Weight loss is one of the most common health goals that individuals patients mention when asked in my family medicine clinic. Messages about weight loss surround us. Whether it is on the cover of magazines, in TV ads or on social media – the message is “You need to lose weight”. The weight loss market in the United States of America is worth $60 Billion. Likewise, fitness programs in the U.S. generated $75 billion of revenue in 2015 according to the International Health, Racquet & Sportsclub Association. But where are we? In 2014, Statistics Canada reported that 54 percent of the Canadian population is overweight or obese.
There are a lot is misconceptions about obesity. Most people feel that obesity can be corrected by just eating less and moving more. Overcoming the chronic disease of obesity is much more than that. The Canadian Obesity Network and a network of international researchers studying obesity have demonstrated that the situation is much more complex. The Canadian Obesity Network has been promoting the 5As approach to obesity. The one of the guiding principles of this approach is to be patient centered and focus on uncovering the root causes of obesity. These root causes include a reduction in metabolic rate, overeating or reduced physical activity secondary to biological, psychological or socio-economic factors.
Being physically active while living with excess weight can be challenging. Every day activities like getting out of bed, getting dressed, doing laundry or empty the dishwasher can be harder for those living with excess weight. State of the art teaching facilities provide medical trainees the opportunity to experience what it is like to participate in activities of daily living while wearing a bariatric simulation suit. This suit does not simulate additional body weight, rather it mimics some common body shapes associated with severe obesity that can restrict range of motion and mobility. Students become more aware of the challenges of doing everyday activities while wearing the suits.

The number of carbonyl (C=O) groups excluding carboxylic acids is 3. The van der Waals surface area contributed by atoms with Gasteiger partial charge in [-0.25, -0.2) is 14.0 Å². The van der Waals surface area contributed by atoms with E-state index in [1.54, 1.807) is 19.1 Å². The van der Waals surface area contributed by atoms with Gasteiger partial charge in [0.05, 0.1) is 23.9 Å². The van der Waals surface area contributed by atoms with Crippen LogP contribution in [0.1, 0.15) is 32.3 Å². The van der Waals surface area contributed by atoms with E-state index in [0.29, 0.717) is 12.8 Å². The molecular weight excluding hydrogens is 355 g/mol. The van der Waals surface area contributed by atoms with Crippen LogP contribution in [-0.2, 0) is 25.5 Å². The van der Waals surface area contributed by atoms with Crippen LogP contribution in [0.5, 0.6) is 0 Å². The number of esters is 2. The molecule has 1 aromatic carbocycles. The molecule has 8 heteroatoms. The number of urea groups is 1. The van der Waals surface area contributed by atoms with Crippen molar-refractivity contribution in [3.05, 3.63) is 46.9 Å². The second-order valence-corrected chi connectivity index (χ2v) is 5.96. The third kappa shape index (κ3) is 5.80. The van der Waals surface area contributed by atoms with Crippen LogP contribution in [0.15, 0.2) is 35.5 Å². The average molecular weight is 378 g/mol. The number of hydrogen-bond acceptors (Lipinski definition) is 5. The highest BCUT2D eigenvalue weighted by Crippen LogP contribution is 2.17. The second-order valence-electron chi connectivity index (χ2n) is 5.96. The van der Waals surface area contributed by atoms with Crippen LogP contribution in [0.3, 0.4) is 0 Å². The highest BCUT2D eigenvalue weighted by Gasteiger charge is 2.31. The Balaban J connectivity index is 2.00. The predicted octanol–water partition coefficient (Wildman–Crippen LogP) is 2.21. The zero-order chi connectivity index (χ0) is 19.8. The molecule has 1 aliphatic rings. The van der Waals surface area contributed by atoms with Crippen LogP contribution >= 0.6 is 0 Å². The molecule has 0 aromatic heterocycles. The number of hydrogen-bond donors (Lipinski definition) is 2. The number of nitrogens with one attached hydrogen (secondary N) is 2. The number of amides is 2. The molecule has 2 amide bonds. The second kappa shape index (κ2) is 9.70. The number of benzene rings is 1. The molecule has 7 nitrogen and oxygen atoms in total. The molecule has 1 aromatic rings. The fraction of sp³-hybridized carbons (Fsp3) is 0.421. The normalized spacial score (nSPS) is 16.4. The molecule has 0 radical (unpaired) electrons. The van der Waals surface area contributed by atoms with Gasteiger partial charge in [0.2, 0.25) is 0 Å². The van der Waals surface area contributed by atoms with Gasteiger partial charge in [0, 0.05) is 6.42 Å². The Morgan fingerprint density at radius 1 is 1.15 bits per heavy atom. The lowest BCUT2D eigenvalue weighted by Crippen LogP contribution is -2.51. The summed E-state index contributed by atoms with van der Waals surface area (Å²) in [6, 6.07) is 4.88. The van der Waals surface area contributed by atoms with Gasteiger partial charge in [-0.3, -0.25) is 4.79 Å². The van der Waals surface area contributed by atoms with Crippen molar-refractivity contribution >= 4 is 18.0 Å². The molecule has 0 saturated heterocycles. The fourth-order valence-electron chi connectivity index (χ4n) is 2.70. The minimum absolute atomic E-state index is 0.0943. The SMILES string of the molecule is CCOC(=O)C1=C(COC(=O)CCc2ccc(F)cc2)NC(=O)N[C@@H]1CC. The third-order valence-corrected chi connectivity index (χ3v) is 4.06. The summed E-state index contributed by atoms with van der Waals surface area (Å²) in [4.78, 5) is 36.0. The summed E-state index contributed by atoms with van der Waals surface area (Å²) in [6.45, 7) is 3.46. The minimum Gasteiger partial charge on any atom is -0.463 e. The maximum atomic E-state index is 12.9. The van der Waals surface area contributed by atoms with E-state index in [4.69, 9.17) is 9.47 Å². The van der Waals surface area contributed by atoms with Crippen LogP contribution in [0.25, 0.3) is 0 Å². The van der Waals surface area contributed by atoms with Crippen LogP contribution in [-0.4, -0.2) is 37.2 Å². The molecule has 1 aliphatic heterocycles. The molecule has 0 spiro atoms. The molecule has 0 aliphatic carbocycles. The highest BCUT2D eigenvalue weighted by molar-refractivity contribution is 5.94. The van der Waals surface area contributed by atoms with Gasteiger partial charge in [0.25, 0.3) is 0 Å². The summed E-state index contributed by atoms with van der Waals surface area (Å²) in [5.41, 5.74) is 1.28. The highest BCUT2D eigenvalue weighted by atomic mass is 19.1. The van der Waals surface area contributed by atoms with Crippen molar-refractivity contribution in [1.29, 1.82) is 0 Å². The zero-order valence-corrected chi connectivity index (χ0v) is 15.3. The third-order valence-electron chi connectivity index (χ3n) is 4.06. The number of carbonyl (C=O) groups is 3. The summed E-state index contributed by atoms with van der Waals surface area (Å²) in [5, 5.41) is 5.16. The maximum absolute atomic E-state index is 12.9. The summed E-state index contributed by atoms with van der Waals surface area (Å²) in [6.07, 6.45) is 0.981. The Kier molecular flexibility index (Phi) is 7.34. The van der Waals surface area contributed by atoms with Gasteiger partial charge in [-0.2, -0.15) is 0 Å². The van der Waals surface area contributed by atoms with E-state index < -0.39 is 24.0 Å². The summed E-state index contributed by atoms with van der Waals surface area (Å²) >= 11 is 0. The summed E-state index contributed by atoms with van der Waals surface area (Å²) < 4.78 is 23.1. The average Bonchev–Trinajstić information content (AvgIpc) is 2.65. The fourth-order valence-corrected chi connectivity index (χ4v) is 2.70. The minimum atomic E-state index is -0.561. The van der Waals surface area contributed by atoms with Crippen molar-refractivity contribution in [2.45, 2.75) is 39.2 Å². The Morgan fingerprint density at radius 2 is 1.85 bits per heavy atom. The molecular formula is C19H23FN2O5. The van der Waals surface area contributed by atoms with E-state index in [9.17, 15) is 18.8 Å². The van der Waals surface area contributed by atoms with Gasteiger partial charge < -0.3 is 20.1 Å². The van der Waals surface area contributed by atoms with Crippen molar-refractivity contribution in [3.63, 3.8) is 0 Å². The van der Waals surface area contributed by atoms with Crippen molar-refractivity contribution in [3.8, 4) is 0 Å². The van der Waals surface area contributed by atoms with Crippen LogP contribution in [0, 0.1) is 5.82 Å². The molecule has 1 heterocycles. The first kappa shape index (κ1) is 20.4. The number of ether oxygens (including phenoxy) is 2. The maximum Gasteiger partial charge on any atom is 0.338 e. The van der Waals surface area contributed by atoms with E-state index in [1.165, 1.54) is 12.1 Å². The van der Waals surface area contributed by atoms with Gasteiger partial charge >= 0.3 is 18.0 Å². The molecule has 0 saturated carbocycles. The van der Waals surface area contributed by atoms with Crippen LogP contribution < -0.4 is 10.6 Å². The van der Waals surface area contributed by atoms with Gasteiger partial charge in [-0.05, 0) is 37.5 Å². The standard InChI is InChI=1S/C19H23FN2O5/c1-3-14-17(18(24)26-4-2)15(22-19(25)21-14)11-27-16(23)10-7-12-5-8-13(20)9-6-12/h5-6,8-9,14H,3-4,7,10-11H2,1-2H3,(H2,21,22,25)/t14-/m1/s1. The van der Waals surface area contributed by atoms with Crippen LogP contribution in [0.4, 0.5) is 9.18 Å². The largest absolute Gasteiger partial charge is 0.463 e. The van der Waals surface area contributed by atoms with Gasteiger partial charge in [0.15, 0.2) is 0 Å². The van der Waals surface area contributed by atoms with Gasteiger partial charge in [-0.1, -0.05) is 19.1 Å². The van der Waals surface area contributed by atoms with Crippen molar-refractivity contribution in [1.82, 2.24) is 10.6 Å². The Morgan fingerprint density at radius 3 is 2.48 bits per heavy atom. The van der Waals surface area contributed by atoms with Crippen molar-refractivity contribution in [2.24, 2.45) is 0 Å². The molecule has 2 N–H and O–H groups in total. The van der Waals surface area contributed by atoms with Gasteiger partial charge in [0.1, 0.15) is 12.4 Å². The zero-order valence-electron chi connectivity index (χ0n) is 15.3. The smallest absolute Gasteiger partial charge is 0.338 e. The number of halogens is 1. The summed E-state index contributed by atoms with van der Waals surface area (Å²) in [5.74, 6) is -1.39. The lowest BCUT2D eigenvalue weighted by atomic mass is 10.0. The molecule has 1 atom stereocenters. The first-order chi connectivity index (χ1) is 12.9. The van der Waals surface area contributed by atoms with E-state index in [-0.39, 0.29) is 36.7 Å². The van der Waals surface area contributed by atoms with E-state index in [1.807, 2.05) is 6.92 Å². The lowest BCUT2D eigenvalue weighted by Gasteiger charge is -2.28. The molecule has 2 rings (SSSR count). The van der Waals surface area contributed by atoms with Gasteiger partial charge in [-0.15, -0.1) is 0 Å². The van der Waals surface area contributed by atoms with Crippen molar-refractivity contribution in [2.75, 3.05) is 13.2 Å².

Physical activity trackers have become very popular. All around the world, people are tracking and competing with each other to get 5,000 or the recommended 10,000 steps in each day. I personally have promoted the use these tracking devices to encourage physical activity, reduce sedentary time and promote family fitness. What we often neglect to address is that 10,000 steps for a person without obesity is not the same as 10,000 steps for someone with obesity.
This summer I had the great opportunity to do some hiking in one of Canada’s amazing parks. For three days, I enjoyed the forest, waterfalls and glacial lakes that were along the trail. It was hard work climbing up and down the mountain with all of our gear including food, tent and sleeping bags. Each day, we stopped regularly for breaks to have lunch, a snack or maybe just a drink of water. Every night, when we arrived at our destination, it was relief to take off that back pack for the day.
For individuals living with obesity, they can not just take the weight off. Certainly, it does not mean that people living with obesity cannot be physically active it just means that health professionals like myself need to acknowledge and realize the work patients with obesity are doing every day “Living with Obesity”.
Photo provided by the Canadian Obesity Network